The usual case of driving under the influence involves alcohol. The claim by the police or District Attorney is that the driver is not only under the influence but has a blood alcohol level of more than the legal limit of .08 percent. More and more often people are being arrested for driving under the influence of prescription drugs that have nothing to do with alcohol.
Many times a doctor prescribes medication for the patient. The patient is told don’t take the medications with alcohol. The patient follows the doctor’s orders but still is arrested for being under the influence of drugs while driving. Can the patient/driver be successfully prosecuted for driving under the influence even if the doctor’s orders are followed and the patient doesn’t intend to drive under the influence? The answer can be, yes. How can this be?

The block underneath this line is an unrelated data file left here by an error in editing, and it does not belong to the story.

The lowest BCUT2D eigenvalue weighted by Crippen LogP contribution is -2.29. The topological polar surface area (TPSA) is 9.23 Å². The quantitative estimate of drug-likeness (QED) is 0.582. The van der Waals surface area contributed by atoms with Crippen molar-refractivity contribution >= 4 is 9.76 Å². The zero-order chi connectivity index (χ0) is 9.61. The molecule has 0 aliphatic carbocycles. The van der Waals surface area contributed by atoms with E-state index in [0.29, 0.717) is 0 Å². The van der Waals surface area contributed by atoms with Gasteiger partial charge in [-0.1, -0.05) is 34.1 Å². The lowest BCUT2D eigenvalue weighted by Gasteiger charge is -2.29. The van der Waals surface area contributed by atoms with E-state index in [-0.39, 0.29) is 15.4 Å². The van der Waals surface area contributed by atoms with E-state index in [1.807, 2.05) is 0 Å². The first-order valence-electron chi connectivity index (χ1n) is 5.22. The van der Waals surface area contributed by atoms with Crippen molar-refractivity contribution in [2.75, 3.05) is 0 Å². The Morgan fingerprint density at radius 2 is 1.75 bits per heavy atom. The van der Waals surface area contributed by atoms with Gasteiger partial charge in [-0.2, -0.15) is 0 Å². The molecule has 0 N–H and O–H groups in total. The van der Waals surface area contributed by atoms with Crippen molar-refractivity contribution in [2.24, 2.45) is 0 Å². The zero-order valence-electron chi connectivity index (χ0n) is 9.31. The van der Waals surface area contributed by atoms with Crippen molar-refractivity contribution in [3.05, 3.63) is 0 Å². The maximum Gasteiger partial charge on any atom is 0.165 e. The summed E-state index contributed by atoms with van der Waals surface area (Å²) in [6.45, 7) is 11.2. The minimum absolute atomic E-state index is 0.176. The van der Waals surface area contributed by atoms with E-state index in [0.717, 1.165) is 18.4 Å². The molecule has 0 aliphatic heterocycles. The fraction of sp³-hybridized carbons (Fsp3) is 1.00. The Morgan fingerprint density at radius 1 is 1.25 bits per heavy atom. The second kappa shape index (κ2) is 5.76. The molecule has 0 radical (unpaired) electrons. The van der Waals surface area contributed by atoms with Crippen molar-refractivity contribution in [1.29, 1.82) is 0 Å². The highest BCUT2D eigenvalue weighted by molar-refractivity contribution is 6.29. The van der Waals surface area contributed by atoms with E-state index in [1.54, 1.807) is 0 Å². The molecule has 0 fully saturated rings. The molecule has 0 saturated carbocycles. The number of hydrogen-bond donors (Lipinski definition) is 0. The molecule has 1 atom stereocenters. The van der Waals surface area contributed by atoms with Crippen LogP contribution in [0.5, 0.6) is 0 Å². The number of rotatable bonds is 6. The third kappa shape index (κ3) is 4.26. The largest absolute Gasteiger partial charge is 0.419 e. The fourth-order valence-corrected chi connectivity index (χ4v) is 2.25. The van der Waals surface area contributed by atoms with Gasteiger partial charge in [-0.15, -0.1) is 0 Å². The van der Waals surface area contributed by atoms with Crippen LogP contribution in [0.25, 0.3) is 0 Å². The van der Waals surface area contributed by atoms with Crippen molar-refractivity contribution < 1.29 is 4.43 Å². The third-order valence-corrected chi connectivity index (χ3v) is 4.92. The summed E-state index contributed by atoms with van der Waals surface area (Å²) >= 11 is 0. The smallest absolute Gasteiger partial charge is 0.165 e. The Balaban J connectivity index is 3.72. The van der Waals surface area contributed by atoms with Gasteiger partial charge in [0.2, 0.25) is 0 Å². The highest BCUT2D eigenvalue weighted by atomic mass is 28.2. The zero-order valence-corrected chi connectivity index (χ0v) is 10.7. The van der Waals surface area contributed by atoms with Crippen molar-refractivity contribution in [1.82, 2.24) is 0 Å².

Driving under the influence of drugs is a general intent crime. That means the patient/driver doesn’t need to intend to drive while under the influence of drugs, he/she just needs to willfully drive the car after intentionally taking the medication. There isn’t any specific intent to drive while under the influence needed.
There are two main methods to successfully defend a driving under the influence of drugs charge. First, the argument should be that the amount of drugs in the patient/driver’s system is not over the therapeutic level needed to treat the condition, and at that level the driver is not impaired for the purposes of driving a motor vehicle.
The second line of defense can be that the cause of the symptoms leading to the conclusion that the patient/driver is under the influence is the disease or medical condition and not the medications used to treat the condition. In other words, the symptoms exhibited by the patient/driver are not caused by the medications but by a disease over which the defendant has no control. Many physical maladies have symptoms that appear to the uninformed to be caused by excessive ingestion of drugs, prescribed or not. If expert testimony can be had to refute the officer’s claim of DUI but instead be “driving while diseased” a successful defense can be had.